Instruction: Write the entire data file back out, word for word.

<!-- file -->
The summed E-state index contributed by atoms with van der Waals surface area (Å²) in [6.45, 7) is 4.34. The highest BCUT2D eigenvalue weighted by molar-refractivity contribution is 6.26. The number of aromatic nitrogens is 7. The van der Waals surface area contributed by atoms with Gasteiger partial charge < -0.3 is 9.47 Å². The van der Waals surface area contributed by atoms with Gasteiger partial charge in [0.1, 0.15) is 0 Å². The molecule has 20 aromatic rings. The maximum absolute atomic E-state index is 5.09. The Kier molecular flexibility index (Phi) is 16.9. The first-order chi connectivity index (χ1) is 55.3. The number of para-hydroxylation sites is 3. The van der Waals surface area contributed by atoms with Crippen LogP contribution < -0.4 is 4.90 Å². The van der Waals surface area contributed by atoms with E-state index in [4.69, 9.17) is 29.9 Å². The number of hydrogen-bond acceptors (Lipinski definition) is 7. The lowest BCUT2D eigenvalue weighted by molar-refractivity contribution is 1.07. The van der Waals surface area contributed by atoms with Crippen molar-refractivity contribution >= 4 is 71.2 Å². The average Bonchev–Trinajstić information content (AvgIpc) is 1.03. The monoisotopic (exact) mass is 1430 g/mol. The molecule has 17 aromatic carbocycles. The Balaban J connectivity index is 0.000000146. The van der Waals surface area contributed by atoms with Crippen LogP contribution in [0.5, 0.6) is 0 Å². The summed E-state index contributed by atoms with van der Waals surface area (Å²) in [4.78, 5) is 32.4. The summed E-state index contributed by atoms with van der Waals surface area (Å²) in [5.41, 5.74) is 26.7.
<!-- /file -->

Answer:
The summed E-state index contributed by atoms with van der Waals surface area (Å²) in [6.45, 7) is 4.34. The highest BCUT2D eigenvalue weighted by molar-refractivity contribution is 6.26. The number of aromatic nitrogens is 7. The van der Waals surface area contributed by atoms with Gasteiger partial charge < -0.3 is 9.47 Å². The van der Waals surface area contributed by atoms with Gasteiger partial charge in [0.1, 0.15) is 0 Å². The molecule has 20 aromatic rings. The maximum absolute atomic E-state index is 5.09. The Kier molecular flexibility index (Phi) is 16.9. The first-order chi connectivity index (χ1) is 55.3. The number of para-hydroxylation sites is 3. The van der Waals surface area contributed by atoms with Crippen LogP contribution < -0.4 is 4.90 Å². The van der Waals surface area contributed by atoms with E-state index in [4.69, 9.17) is 29.9 Å². The number of hydrogen-bond acceptors (Lipinski definition) is 7. The lowest BCUT2D eigenvalue weighted by molar-refractivity contribution is 1.07. The van der Waals surface area contributed by atoms with Crippen molar-refractivity contribution >= 4 is 71.2 Å². The average Bonchev–Trinajstić information content (AvgIpc) is 1.03. The monoisotopic (exact) mass is 1430 g/mol. The molecule has 17 aromatic carbocycles. The Balaban J connectivity index is 0.000000146. The van der Waals surface area contributed by atoms with Crippen LogP contribution in [0.5, 0.6) is 0 Å². The summed E-state index contributed by atoms with van der Waals surface area (Å²) in [4.78, 5) is 32.4. The summed E-state index contributed by atoms with van der Waals surface area (Å²) in [5.41, 5.74) is 26.7.